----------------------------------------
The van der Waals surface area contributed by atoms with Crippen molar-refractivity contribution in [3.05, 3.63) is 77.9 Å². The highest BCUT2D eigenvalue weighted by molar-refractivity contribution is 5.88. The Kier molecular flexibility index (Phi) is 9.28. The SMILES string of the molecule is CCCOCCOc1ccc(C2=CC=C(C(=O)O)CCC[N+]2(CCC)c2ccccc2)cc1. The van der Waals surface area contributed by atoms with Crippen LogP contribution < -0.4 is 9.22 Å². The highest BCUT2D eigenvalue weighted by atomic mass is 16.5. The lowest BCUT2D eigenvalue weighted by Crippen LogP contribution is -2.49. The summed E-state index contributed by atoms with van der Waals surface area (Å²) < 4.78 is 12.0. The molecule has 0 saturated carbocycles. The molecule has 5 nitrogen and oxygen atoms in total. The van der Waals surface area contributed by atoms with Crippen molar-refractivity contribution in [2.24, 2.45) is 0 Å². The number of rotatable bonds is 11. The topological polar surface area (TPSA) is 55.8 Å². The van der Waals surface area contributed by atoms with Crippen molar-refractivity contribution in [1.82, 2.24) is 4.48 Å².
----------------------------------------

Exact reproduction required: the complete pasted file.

The van der Waals surface area contributed by atoms with Crippen molar-refractivity contribution in [3.05, 3.63) is 77.9 Å². The highest BCUT2D eigenvalue weighted by molar-refractivity contribution is 5.88. The Kier molecular flexibility index (Phi) is 9.28. The SMILES string of the molecule is CCCOCCOc1ccc(C2=CC=C(C(=O)O)CCC[N+]2(CCC)c2ccccc2)cc1. The van der Waals surface area contributed by atoms with Crippen LogP contribution < -0.4 is 9.22 Å². The highest BCUT2D eigenvalue weighted by atomic mass is 16.5. The lowest BCUT2D eigenvalue weighted by Crippen LogP contribution is -2.49. The summed E-state index contributed by atoms with van der Waals surface area (Å²) < 4.78 is 12.0. The molecule has 0 saturated carbocycles. The molecule has 5 nitrogen and oxygen atoms in total. The van der Waals surface area contributed by atoms with Crippen molar-refractivity contribution in [2.24, 2.45) is 0 Å². The number of rotatable bonds is 11. The topological polar surface area (TPSA) is 55.8 Å². The van der Waals surface area contributed by atoms with Crippen molar-refractivity contribution in [1.82, 2.24) is 4.48 Å².